The economic growth experienced in both the nation and North Carolina in 2013 is forecasted to continue into 2014, at a somewhat accelerated pace. Several factors will support the improvement, including a solid recovery in the housing market, repaired household finances, and an upswing in business hiring.

The broadest measure of the national economy – real gross domestic product – is expected to grow by 2.75% in 2014. Between 2.5 and 2.8 million
net new jobs will be created nationally, and the national unemployment rate will fall to between 6.0 and 6.5% by year’s end. The Federal Reserve, under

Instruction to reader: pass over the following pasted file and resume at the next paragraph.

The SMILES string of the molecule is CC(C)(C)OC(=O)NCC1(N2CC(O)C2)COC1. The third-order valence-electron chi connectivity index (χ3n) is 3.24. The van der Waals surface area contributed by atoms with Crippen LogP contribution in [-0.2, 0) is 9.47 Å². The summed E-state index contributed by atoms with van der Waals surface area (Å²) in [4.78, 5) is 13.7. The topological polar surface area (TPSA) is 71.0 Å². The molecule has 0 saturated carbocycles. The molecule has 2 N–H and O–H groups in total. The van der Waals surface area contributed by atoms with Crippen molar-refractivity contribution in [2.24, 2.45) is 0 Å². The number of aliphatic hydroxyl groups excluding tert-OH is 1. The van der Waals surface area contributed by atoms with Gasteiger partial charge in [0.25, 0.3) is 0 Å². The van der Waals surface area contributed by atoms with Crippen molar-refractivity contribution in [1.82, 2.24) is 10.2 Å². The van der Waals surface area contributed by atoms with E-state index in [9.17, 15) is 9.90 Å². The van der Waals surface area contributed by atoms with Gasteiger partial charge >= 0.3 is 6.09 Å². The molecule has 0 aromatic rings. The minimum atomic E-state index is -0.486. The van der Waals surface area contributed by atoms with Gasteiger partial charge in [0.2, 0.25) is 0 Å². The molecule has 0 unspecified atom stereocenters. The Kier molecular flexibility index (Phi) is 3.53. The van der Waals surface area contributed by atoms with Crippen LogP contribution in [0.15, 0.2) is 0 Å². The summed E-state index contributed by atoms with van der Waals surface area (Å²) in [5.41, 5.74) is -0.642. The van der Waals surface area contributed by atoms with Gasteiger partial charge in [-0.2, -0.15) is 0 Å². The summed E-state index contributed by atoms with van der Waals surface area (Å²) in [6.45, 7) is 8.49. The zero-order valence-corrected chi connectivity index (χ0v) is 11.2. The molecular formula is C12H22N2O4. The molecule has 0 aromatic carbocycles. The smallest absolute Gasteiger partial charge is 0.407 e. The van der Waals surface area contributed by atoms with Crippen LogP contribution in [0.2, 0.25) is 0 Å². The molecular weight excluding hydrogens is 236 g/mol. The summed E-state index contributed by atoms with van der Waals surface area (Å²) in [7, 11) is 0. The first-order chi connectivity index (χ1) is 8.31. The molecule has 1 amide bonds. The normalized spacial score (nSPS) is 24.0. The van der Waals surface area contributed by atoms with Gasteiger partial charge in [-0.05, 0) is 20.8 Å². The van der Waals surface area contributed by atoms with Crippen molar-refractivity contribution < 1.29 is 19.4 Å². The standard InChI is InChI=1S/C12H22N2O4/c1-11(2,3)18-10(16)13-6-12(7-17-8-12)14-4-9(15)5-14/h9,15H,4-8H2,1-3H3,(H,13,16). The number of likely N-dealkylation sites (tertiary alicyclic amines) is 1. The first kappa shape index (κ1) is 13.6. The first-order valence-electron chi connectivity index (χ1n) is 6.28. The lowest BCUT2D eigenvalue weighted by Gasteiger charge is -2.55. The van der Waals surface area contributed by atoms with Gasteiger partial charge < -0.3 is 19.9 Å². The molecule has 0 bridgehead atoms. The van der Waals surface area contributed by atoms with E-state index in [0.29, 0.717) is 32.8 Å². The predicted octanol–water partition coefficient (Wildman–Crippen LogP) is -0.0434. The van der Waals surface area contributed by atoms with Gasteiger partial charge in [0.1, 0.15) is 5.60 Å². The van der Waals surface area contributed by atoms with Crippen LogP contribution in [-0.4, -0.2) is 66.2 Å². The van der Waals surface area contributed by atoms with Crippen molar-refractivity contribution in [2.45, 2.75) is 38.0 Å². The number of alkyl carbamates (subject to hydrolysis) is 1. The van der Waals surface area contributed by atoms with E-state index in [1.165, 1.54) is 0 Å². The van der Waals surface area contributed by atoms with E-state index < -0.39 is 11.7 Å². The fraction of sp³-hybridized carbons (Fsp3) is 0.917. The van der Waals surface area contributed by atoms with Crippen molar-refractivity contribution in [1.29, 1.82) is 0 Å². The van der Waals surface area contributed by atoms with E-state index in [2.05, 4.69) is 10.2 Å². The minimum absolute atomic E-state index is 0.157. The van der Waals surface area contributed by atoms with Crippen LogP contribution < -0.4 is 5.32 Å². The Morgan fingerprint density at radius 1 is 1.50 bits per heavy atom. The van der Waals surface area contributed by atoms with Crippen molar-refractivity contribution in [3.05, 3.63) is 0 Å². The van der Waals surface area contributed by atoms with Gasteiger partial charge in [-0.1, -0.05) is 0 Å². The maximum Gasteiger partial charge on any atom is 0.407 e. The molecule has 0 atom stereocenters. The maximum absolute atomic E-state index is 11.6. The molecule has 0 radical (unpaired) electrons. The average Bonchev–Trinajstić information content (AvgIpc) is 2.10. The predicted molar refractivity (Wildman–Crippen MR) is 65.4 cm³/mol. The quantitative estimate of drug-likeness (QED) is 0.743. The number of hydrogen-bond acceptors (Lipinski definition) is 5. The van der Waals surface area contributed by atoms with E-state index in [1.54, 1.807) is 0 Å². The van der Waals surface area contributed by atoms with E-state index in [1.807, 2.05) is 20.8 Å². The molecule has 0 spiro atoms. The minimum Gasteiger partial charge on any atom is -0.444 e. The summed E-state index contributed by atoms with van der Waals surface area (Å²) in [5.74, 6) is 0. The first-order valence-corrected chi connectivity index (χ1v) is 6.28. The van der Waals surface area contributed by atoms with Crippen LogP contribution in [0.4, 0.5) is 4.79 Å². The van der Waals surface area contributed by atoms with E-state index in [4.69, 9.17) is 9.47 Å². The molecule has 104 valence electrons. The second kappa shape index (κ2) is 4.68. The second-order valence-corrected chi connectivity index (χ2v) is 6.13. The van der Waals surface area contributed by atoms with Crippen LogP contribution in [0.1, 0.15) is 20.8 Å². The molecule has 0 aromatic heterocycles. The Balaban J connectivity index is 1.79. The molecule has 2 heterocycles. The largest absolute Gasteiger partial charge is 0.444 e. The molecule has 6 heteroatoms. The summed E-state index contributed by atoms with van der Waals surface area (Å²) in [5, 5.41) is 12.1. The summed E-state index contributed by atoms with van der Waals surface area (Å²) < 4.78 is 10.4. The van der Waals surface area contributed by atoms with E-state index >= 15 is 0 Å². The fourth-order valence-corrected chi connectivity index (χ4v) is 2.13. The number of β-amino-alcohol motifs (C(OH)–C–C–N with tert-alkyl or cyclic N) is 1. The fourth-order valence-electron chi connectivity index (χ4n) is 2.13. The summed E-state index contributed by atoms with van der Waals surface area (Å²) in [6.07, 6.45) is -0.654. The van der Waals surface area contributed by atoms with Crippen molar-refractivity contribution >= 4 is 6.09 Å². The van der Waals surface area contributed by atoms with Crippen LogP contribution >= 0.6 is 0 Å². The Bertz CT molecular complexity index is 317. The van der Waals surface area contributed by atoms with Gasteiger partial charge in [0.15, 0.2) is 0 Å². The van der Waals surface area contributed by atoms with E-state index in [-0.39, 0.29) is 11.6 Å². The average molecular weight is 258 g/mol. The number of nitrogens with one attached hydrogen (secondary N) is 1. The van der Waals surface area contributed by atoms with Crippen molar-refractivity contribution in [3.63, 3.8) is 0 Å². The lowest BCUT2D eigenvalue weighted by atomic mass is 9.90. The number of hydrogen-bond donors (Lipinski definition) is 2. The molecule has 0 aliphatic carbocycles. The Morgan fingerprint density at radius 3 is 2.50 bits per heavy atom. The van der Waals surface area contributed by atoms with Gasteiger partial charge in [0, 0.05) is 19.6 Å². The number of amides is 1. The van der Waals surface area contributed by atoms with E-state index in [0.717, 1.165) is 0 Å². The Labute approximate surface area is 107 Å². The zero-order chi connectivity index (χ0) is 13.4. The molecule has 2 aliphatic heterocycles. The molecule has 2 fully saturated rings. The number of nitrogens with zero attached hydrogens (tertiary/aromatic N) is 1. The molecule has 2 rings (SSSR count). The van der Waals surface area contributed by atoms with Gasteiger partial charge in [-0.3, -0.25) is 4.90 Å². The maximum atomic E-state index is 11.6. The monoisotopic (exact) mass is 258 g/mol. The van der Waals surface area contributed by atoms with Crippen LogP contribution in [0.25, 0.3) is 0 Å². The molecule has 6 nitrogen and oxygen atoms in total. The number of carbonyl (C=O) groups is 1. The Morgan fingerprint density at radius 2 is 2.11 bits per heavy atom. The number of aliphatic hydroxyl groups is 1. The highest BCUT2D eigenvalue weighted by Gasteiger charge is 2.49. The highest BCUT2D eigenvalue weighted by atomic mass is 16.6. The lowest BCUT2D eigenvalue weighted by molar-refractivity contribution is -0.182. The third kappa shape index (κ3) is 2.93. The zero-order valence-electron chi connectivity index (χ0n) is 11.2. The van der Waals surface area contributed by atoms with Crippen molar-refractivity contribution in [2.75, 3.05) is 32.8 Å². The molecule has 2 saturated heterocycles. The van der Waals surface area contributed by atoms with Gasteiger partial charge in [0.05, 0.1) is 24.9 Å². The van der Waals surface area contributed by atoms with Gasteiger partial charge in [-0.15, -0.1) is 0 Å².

new chairwoman Janet Yellen, will likely begin to “taper” their stimulative monetary policy, resulting in upward pressure on interest rates and more
cautious advances in the financial markets.

North Carolina’s job growth has been improving in recent years, and this trend will continue in 2014 with the state seeing over 100,000 new net jobs
created. Consequently, the state jobless rate will drop to between 6.5 and 7.0 percent by the end of 2014. Some regions of the state, such as the Triangle and Asheville, will have unemployment rates near 5 percent by the conclusion of 2014. These regions, plus Charlotte, will enjoy job growth significantly above both the state and national averages.